Purpose: The purpose of this program is to simulate the tossing of a coin or coins and to display the results in the form of a graph with the probability of heads versus the number of trials. Options allow the user to alter the probability of obtaining heads and to display the 95% confidence interval on the graph. This program is useful for demonstrating the law of large numbers, in that as the number of trials increases, the mean probability of heads approaches the expected mean.

Download: You can download this program from within Stata by typing

net from https://stats.idre.ucla.edu/stat/stata/ado/teach net install heads2

Use of program: To use this program, typeheads2 #in the Stata command window, where the number indicates the desired number of coin tosses. By default, the probability of heads is .5. This can be changed by typing the new probability after the number of tosses. By default, one coin is tossed. To alter this, type the desired number of coins after the probability. To view the 95% confidence interval, typeci. Thenoclearoption should be used if data that should not be lost is currently loaded into Stata. An option of suppressing the graph is also available by typingnograph. This is useful when only the data generated by the program is desired. Note that the optionsci,noclearandnographare typed after a comma.Another use of this program allows for the more realistic case of when one does not know the actual probability of the event. To simulate this situation, select a probability of zero. The program will randomly select a probability. When the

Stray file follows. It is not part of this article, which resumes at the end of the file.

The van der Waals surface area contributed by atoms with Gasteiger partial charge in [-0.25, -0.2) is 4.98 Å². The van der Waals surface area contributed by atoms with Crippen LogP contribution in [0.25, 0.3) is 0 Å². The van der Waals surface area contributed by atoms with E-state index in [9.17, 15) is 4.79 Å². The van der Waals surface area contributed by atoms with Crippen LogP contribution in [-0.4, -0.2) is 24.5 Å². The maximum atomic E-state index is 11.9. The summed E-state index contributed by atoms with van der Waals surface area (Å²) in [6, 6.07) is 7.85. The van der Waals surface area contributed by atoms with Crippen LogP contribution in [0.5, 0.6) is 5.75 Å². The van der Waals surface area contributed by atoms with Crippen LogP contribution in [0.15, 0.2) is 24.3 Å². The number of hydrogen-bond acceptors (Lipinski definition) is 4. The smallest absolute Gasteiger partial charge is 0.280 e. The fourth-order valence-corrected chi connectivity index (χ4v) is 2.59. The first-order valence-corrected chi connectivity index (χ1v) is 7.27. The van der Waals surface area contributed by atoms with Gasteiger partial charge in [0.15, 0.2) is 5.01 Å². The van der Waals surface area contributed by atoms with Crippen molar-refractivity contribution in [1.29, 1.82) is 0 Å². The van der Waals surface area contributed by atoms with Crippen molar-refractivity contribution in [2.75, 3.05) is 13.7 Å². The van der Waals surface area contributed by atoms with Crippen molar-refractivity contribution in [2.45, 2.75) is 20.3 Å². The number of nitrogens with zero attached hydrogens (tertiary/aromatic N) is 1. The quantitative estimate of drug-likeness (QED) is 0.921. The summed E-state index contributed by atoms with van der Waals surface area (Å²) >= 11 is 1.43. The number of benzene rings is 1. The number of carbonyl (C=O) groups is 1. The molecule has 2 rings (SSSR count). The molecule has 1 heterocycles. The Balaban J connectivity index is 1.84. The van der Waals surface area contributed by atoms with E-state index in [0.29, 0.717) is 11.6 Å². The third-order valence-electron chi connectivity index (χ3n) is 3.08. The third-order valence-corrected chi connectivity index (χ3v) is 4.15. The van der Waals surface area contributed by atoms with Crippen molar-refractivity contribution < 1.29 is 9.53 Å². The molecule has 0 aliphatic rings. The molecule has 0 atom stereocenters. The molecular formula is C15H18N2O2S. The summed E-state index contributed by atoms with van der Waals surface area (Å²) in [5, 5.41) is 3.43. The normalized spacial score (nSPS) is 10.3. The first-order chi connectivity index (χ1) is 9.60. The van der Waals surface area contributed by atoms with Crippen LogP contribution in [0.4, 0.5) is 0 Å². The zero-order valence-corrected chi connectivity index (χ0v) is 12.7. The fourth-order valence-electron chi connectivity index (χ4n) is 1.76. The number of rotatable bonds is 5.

cioption is used with the probability of zero, one can see what range of values are being enclosed by the confidence interval, and as the number of trial increases, what the likely selected value was. To see this value, typenotesin the Stata command window. This is illustrated in the last example on this page.

Examples: The following shows the output from issuing theheads2using 50 tosses of the coin. Note that as the number of trials increases, the mean probability approaches .5, which is the expected probability of obtaining heads (assuming that a fair coin is being used).

The following shows the output from issuing the

heads2using 50 tosses of the coin and a probability of .3. Notice that as the number of trials increases, the mean probability approaches .3.

The following shows the output from issuing the

heads2using 50 tosses, a probability of .3 and five coins.

The following shows the output from issuing the

heads2using 50 tosses, a probability of .3, five coins and thecioption. Notice that the width of the confidence interval narrows as the number of trials increases.

The following shows the output from issuing the

heads2using 200 tosses, a probability of 0 and thecioption. Notice how the confidence interval narrows around the probability selected by the program (.47) as the number of trials increases.